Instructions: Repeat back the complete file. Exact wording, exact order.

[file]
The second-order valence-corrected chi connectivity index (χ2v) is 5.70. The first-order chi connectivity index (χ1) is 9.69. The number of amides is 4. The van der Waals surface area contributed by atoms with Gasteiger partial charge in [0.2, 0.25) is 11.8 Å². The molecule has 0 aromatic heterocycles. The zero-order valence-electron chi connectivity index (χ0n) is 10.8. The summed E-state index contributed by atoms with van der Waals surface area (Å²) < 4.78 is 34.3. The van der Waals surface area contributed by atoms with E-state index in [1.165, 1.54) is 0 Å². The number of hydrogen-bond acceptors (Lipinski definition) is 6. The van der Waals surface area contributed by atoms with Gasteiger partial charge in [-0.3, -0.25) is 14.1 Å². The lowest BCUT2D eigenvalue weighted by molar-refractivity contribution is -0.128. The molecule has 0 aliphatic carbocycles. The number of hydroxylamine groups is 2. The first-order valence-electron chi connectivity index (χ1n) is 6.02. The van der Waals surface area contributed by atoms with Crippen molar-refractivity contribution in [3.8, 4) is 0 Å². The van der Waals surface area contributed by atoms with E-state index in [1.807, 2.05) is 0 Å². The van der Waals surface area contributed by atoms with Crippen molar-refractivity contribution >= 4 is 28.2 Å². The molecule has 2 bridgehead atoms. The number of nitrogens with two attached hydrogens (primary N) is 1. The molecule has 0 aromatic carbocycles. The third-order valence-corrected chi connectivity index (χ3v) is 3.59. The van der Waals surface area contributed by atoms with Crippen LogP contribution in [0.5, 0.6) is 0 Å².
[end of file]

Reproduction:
The second-order valence-corrected chi connectivity index (χ2v) is 5.70. The first-order chi connectivity index (χ1) is 9.69. The number of amides is 4. The van der Waals surface area contributed by atoms with Gasteiger partial charge in [0.2, 0.25) is 11.8 Å². The molecule has 0 aromatic heterocycles. The zero-order valence-electron chi connectivity index (χ0n) is 10.8. The summed E-state index contributed by atoms with van der Waals surface area (Å²) < 4.78 is 34.3. The van der Waals surface area contributed by atoms with E-state index in [1.165, 1.54) is 0 Å². The number of hydrogen-bond acceptors (Lipinski definition) is 6. The van der Waals surface area contributed by atoms with Gasteiger partial charge in [-0.3, -0.25) is 14.1 Å². The lowest BCUT2D eigenvalue weighted by molar-refractivity contribution is -0.128. The molecule has 0 aliphatic carbocycles. The number of hydroxylamine groups is 2. The first-order valence-electron chi connectivity index (χ1n) is 6.02. The van der Waals surface area contributed by atoms with Crippen molar-refractivity contribution in [3.8, 4) is 0 Å². The van der Waals surface area contributed by atoms with E-state index in [1.807, 2.05) is 0 Å². The van der Waals surface area contributed by atoms with Crippen molar-refractivity contribution >= 4 is 28.2 Å². The molecule has 2 bridgehead atoms. The number of nitrogens with two attached hydrogens (primary N) is 1. The molecule has 0 aromatic carbocycles. The third-order valence-corrected chi connectivity index (χ3v) is 3.59. The van der Waals surface area contributed by atoms with Crippen LogP contribution in [0.5, 0.6) is 0 Å².